The Florida Department of Community Affairs (DCA) wants more time to decide whether the Town Commission’s decision in May to adopt changes to its codes is consistent with the town’s Comprehensive Plan.
DCA Assistant General Counsel Lynette Norr sent an e-mail to Longboat Key Town Attorney David Persson and Islandside Property Owners Coalition attorney Michael Furen Friday, Sept. 3, alerting them the department would like to delay its consistency determination from Sept. 13 to Oct. 13.
Both the town and IPOC agreed to the 30-day extension.
The Islandside Property Owners Coalition (IPOC) filed an administrative appeal July 14, challenging code changes approved by the Town Commission May 3.
The Longboat Key Club and Resort submitted the seven changes to the code in an effort to diminish many of the legal challenges presented by IPOC, which opposes the club’s $400 million renovation-and-expansion project.
Because the town chose not to respond to a request by IPOC to amend the changes made within 30 days of its request, IPOC attorney Michael Furen filed the administrative appeal that’s now under review with the DCA in Tallahassee.
On Tuesday, Aug. 24, Norr and DCA planner Scott Rogers heard appeal testimony from IPOC, the town and Key Club officials at the SunTrust Bank Building on Bay Isles Road.
IPOC attorneys argued that the code changes are inconsistent with the town’s comprehensive plan, which acts as the town’s guide for future development.
Persson, meanwhile, maintains that the comprehensive plan may not be perfect, but it was approved by the DCA, and the code changes are consistent with the current plan.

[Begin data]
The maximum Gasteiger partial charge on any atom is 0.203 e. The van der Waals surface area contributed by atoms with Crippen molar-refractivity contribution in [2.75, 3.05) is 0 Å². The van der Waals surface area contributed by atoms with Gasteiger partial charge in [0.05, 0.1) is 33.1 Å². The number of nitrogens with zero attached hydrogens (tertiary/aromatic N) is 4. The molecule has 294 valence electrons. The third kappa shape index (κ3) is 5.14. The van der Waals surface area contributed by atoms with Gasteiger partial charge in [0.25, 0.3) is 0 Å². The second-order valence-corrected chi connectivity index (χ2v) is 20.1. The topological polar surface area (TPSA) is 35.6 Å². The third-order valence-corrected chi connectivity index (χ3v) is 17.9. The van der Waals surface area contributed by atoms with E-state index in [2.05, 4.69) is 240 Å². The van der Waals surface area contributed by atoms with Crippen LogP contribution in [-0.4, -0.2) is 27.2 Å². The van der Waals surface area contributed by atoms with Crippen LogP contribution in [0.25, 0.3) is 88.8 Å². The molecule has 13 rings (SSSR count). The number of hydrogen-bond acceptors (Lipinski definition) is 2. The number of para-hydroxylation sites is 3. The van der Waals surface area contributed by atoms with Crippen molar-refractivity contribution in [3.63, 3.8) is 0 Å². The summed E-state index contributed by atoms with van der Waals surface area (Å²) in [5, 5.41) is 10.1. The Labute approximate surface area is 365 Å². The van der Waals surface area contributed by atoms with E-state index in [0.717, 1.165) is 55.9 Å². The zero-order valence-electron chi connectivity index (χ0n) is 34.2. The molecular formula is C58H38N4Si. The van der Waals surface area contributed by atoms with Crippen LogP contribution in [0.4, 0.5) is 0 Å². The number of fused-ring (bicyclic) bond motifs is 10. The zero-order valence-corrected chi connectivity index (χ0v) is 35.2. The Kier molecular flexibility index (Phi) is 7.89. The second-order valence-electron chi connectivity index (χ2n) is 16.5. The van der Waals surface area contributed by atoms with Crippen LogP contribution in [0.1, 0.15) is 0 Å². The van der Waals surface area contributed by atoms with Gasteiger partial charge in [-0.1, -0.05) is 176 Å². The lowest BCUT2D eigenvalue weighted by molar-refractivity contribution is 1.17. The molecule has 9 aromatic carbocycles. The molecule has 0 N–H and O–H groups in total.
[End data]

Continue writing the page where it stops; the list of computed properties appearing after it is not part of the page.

On Tuesday, Sept. 7, Persson told The Longboat Observer he believes “it’s a good sign” that DCA wants to take a longer look at the issue before them.
“Longboat’s land-use regulations aren’t the most self-apparent to someone who is not familiar with working with them,” Persson said. “But I think once DCA understands the regulatory system, it should become more apparent that the changes to the code are consistent with the town’s state-approved comprehensive plan.”
If the state decides that the town’s actions were inconsistent with its comprehensive plan, the matter is referred to the governor and his cabinet, who have the ability to impose sanctions on the town, including taking away revenue-sharing funds that includes funds available for town beach renourishment projects.
IPOC also has the right to file an appeal with the District Court of Appeals if DCA disagrees with IPOC’s view.
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